OOS 3-10
Return to Biosphere 2: Mesocosm research and outreach in an era of global change

Monday, August 10, 2015: 4:40 PM
315, Baltimore Convention Center
Raphael Sagarin, Biosphere 2, University of Arizona, Tucson, AZ

The turn of the 21st century saw an evolution in ecology characterized by greater utilization and acceptance of non-manipulative “observation based” studies.  Some of this shift arose from the limitations of controlled experimental studies to capture the complexity or scales of space and time—particularly as they relate to global change research—that can be addressed in observation-based research.  Additionally, advances in technologies pertinent across scales of biological complexity—from genomics to remote sensing—have afforded observation-based studies much greater power to infer mechanisms underlying ecological phenomena, which is often cited as a severe limitation of non-experimental ecology. Nonetheless, with these new abilities and needs for uncontrolled observational studies come new challenges and questions that simply cannot be addressed in the complex and mostly uncontrollable field arena. A largely unexplored space for ecological research that can address these gaps is the mesocosm, a site that features some of the control of a laboratory (or experimental plot) and some of the complexity and scale of the natural world.  There are a number of outstanding questions­­—related to basic life history, population monitoring, marine pollution, mechanisms controlling biodiversity, and studies of global change—that can be addressed in mesocosms.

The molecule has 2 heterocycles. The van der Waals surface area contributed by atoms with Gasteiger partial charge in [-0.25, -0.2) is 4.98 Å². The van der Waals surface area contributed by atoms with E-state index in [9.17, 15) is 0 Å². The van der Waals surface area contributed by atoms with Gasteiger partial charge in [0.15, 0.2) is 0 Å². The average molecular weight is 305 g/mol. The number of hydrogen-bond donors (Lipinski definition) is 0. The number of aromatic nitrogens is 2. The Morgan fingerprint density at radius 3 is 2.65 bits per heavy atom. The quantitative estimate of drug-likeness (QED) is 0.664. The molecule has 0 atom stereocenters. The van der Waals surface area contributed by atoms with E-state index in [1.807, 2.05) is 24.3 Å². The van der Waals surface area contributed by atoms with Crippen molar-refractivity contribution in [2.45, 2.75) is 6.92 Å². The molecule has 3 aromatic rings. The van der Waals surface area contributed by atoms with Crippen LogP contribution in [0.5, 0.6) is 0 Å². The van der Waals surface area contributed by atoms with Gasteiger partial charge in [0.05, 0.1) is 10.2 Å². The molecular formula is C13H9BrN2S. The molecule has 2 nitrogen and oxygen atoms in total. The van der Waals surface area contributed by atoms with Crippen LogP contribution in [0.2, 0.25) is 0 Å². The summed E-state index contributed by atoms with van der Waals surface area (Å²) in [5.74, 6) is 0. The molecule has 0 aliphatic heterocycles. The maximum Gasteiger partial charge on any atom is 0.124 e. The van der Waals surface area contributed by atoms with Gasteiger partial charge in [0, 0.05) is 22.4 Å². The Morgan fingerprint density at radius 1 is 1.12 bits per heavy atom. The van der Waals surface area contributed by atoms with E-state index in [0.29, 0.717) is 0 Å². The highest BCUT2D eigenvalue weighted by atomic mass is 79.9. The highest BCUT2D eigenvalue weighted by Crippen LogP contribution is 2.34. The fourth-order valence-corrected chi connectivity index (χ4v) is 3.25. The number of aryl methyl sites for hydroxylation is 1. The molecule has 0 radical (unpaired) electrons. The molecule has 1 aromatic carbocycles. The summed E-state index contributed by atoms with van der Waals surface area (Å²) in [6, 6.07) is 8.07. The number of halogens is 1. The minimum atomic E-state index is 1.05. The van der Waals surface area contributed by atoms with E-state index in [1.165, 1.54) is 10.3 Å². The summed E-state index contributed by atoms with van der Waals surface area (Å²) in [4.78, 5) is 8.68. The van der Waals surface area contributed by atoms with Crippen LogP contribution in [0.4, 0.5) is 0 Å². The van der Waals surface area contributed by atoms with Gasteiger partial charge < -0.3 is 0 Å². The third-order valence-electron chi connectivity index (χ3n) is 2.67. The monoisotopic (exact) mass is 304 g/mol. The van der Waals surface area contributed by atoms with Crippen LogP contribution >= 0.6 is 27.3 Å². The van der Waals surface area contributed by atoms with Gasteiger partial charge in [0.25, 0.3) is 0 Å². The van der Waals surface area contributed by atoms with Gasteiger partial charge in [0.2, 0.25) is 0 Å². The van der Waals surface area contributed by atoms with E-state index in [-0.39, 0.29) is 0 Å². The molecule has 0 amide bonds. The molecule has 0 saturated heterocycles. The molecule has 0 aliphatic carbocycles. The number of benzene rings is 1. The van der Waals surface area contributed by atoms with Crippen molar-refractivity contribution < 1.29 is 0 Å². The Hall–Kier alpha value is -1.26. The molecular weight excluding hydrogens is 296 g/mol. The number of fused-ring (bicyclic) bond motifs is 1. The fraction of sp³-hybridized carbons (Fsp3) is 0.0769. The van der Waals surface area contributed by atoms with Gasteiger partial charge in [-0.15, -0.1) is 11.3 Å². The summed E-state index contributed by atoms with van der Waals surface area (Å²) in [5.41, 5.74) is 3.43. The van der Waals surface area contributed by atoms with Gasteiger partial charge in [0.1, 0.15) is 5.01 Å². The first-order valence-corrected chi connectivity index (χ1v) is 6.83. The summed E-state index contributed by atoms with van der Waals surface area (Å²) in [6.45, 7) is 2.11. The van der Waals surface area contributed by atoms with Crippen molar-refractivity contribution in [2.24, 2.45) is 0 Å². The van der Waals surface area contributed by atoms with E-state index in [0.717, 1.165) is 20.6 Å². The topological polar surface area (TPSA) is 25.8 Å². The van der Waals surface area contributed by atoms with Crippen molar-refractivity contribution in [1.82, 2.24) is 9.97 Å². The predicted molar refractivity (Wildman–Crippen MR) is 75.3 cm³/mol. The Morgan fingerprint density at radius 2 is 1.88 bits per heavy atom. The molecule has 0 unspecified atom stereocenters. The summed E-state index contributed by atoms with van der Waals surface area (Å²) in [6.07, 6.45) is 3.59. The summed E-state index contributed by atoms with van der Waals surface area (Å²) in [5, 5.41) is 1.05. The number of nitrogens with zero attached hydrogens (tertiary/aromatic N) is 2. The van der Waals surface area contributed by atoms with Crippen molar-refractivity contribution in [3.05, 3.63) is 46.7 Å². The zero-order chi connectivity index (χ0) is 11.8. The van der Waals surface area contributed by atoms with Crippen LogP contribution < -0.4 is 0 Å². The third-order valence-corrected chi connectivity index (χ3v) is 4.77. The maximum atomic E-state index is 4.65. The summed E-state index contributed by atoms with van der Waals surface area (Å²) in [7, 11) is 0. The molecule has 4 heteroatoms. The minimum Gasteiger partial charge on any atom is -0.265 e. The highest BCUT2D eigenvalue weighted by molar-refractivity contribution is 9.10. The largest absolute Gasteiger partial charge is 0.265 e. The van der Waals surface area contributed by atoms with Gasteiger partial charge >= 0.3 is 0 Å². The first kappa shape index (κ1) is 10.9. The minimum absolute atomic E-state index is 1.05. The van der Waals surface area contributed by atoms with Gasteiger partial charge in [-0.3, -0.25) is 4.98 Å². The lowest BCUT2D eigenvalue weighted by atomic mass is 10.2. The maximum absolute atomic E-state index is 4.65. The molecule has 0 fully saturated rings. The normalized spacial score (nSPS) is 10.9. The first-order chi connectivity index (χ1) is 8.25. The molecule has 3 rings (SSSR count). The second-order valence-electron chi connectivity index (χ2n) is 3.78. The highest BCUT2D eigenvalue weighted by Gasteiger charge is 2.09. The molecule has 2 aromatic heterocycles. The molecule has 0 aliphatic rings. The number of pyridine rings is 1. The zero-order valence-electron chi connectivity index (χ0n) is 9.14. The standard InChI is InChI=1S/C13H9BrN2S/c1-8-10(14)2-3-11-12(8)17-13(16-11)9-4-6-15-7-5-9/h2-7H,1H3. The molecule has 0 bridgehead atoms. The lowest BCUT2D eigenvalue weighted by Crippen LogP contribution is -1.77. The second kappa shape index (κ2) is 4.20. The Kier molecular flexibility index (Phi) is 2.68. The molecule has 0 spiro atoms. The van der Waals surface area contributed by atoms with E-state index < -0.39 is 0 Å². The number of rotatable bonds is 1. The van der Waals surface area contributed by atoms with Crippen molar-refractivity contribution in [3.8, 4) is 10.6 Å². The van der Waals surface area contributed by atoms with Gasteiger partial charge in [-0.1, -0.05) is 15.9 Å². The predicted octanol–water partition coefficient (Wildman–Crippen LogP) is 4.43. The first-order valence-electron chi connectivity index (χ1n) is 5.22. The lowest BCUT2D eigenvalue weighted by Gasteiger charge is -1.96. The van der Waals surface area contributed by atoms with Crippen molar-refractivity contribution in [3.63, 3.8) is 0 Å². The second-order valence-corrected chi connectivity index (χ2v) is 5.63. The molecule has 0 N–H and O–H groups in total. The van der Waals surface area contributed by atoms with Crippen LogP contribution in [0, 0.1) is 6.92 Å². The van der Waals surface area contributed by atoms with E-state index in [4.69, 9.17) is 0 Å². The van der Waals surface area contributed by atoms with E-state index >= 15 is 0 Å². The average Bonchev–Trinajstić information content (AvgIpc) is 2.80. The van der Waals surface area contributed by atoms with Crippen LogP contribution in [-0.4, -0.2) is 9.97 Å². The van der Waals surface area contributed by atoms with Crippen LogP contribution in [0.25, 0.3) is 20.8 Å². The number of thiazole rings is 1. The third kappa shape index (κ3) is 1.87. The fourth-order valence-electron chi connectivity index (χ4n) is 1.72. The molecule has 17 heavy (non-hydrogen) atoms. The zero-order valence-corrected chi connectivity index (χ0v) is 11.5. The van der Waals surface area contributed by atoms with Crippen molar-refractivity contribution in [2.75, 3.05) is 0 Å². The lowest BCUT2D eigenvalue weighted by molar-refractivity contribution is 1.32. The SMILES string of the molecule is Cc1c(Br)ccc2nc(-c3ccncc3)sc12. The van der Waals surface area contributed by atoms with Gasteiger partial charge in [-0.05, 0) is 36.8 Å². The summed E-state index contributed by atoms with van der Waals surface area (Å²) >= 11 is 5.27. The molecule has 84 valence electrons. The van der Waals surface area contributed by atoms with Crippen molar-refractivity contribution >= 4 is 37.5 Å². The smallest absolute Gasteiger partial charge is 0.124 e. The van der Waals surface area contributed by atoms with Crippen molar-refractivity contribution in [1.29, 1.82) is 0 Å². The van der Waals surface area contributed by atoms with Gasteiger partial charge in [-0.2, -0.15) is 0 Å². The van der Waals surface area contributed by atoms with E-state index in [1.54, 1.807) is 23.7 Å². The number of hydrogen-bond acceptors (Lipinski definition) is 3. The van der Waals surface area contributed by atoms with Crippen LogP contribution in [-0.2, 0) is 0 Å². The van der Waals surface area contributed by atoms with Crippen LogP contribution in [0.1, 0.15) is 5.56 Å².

Here I discuss the opportunities and challenges ahead for mesocosm research, with a particular focus on marine systems (where this scale is perhaps least utilized). Using the past, present, and future of the University of Arizona’s Biosphere 2’s large marine mesocosm biome as an exemplar, I first provide a framework of six pertinent questions and effective approaches that might be utilized in existing or as yet un-built marine mesocosms. Four major challenges of marine mesocosm research are discussed in the context of manipulative and observational approaches to ecology. Finally, I outline the significant opportunities for community building (within and between institutional scientific communities and the public) afforded by large-scale mesocosms. As I discuss here, mesocosm research can be difficult, costly, and fraught with limitations, but it may nonetheless become a vital link in achieving understanding of our complex and changing ecological systems.